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Health IT Leaders Struggle With Mobile Device Management, Security

Posted on January 30, 2017 I Written By

Anne Zieger is a healthcare journalist who has written about the industry for 30 years. Her work has appeared in all of the leading healthcare industry publications, and she's served as editor in chief of several healthcare B2B sites.

A new survey on healthcare mobility has concluded that IT leaders aren’t thrilled with their security arrangements, and that a significant minority don’t trust their mobile device management solution either. The study, sponsored by Apple device management vendor Jamf, reached out to 550 healthcare IT leaders in the US, UK, France, Germany and Australia working in organizations of all sizes.

Researchers found that 83% or organizations offer smartphones or tablets to their providers, and that 32% of survey respondents hope to offer mobile devices to consumers getting outpatient care over the next two years.  That being said, they also had significant concerns about their ability to manage these devices, including questions about security (83%), data privacy (77%) and inappropriate employee use (49%).

The survey also dug up some tensions between their goals and their capacity to support those goals. Forty percent of respondents said staff access to confidential medical records while on the move was their key reason for their mobile device strategy. On the other hand, while 84% said that their organization was HIPAA-compliant, almost half of respondents said that they didn’t feel confident in their ability to adapt quickly to changing regulations.

To address their concerns about mobile deployments, many providers are leveraging mobile device management platforms.  Of those organizations that either have or plan to put an MDM solution in place, 80% said time savings was the key reason and 79% said enhanced employee productivity were the main benefits they hoped to realize.

Those who had rolled out an MDM solution said the benefits have included easier access to patient data (63%), faster patient turnaround (51%) and enhanced medical record security (48%). At the same time, 27% of respondents whose organizations had an MDM strategy in place said they didn’t feel especially confident about the capabilities of their solution.

In any event, it’s likely that MDM can’t solve some of the toughest mobile deployment problems faced by healthcare organizations anyway.

Health organizations that hope to leverage independently-developed apps will need to vet them carefully, as roughly one-quarter of these developers didn’t have privacy policies in place as of late last year. And the job of selecting the right apps is a gargantuan one. With the volume of health apps hitting almost 260,000 across the Google and Apple app marketplaces, it’s hard to imagine how any provider could keep up.

So yes, the more capabilities MDM systems can offer, the better. But choosing the right apps with the right pedigree strikes me as posing an even bigger challenge.

The Value of Standardizing Mobile Devices in Your Healthcare Organization

Posted on February 10, 2016 I Written By

John Lynn is the Founder of the blog network which currently consists of 10 blogs containing over 8000 articles with John having written over 4000 of the articles himself. These EMR and Healthcare IT related articles have been viewed over 16 million times. John also manages Healthcare IT Central and Healthcare IT Today, the leading career Health IT job board and blog. John is co-founder of and John is highly involved in social media, and in addition to his blogs can also be found on Twitter: @techguy and @ehrandhit and LinkedIn.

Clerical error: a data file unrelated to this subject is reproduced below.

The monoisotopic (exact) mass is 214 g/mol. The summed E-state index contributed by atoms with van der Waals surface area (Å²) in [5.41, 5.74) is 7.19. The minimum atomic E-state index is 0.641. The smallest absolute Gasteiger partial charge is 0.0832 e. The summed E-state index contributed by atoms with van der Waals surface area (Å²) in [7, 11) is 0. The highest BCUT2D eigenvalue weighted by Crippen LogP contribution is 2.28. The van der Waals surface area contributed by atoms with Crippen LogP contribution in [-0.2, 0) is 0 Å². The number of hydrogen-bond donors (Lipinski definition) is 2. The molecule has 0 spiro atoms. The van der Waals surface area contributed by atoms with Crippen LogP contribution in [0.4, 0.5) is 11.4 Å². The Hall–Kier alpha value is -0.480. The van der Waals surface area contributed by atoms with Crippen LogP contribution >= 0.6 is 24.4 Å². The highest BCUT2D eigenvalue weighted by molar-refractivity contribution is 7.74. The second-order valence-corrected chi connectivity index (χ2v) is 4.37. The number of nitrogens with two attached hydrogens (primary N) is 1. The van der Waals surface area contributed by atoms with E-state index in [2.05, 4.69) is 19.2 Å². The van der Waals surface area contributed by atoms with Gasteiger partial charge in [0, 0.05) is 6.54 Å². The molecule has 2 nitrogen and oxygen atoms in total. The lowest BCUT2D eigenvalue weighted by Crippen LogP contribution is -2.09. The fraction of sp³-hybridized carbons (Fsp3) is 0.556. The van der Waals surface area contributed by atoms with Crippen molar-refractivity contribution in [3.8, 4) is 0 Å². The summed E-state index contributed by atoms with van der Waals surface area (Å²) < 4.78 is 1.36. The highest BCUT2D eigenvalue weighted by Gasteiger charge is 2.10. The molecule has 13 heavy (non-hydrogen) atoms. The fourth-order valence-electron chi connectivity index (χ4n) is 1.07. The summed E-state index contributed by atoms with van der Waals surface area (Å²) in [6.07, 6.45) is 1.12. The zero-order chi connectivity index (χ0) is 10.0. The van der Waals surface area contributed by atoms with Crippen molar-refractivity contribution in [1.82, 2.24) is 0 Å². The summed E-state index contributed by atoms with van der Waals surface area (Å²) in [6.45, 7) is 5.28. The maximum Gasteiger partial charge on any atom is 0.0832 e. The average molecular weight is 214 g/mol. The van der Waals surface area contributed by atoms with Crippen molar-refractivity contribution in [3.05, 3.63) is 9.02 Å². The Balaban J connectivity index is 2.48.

Before becoming a full time healthcare IT blogger, I worked doing system administration and top to bottom IT support (I am @techguy on Twitter after all). While that now seems like somewhat of a past life, it never ceases to amaze me how the lessons that applied to technology 10 years ago come around again 10 years later.

A great example of this is in the devices an organization purchases. I learned really early on in my technology career the importance of creating a standard set of products that we would support as an IT organization. This was true when ordering desktop computers, laptops, printers, and even servers. The benefits to doing so were incredible and most technology people understand the benefits.

You can create a standard image which you put on the device. If one device breaks you can easily swap it for a similar device or use parts from two broken down devices to make one that works. When someone calls for support, with a standard set of devices you can more easily provide them the support they need.

Another one of the unseen benefits of setting and sticking to a standard set of devices is you can then often leverage the vendor provided management tools for those devices instead of investing in an expensive third party solution. This can be really powerful for an organization since the device management software that’s available today has gotten really good.

What’s unfortunate is that the way mobile devices were rolled out in healthcare, many organizations forgot this important lesson and they’ve got a bit of a hodgepodge of devices in their organization. I encourage these organizations to get back to creating and sticking to a standard set of devices when purchasing mobile devices. No doubt you’ll get a little backlash from people who like to do their own thing, but the cost of providing support and maintenance for a potpourri of devices is just not worth it.

What’s been your organization’s mobile device strategy? Have you created and stuck to a standard device or do you have a mix of devices?